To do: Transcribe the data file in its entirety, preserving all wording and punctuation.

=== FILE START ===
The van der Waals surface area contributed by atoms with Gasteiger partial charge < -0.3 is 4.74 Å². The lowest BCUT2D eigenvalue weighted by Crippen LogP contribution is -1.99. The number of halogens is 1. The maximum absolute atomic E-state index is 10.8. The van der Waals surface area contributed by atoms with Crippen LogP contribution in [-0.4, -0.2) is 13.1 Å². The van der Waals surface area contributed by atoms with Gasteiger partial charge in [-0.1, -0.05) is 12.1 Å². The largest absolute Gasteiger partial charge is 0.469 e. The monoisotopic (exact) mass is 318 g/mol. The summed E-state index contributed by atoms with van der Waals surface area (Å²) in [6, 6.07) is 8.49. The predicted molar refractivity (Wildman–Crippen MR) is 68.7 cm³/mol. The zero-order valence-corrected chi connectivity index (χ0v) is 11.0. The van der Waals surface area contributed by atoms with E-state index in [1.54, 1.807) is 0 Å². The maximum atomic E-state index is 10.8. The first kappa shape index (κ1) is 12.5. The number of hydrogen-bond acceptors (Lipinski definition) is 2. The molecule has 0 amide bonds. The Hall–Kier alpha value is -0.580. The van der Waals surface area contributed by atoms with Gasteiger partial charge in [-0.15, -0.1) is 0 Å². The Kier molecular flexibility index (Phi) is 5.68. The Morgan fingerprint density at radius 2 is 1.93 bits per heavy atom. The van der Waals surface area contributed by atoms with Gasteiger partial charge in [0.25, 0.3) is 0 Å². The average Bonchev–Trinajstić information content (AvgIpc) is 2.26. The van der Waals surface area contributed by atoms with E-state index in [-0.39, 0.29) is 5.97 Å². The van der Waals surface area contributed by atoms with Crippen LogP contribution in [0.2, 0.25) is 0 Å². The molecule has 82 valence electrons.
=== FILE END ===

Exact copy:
The van der Waals surface area contributed by atoms with Gasteiger partial charge < -0.3 is 4.74 Å². The lowest BCUT2D eigenvalue weighted by Crippen LogP contribution is -1.99. The number of halogens is 1. The maximum absolute atomic E-state index is 10.8. The van der Waals surface area contributed by atoms with Crippen LogP contribution in [-0.4, -0.2) is 13.1 Å². The van der Waals surface area contributed by atoms with Gasteiger partial charge in [-0.1, -0.05) is 12.1 Å². The largest absolute Gasteiger partial charge is 0.469 e. The monoisotopic (exact) mass is 318 g/mol. The summed E-state index contributed by atoms with van der Waals surface area (Å²) in [6, 6.07) is 8.49. The predicted molar refractivity (Wildman–Crippen MR) is 68.7 cm³/mol. The zero-order valence-corrected chi connectivity index (χ0v) is 11.0. The van der Waals surface area contributed by atoms with E-state index in [1.54, 1.807) is 0 Å². The maximum atomic E-state index is 10.8. The first kappa shape index (κ1) is 12.5. The number of hydrogen-bond acceptors (Lipinski definition) is 2. The molecule has 0 amide bonds. The Hall–Kier alpha value is -0.580. The van der Waals surface area contributed by atoms with Gasteiger partial charge in [-0.15, -0.1) is 0 Å². The Kier molecular flexibility index (Phi) is 5.68. The Morgan fingerprint density at radius 2 is 1.93 bits per heavy atom. The van der Waals surface area contributed by atoms with Gasteiger partial charge in [0.25, 0.3) is 0 Å². The average Bonchev–Trinajstić information content (AvgIpc) is 2.26. The van der Waals surface area contributed by atoms with E-state index in [-0.39, 0.29) is 5.97 Å². The van der Waals surface area contributed by atoms with Crippen LogP contribution in [0.2, 0.25) is 0 Å². The molecule has 82 valence electrons.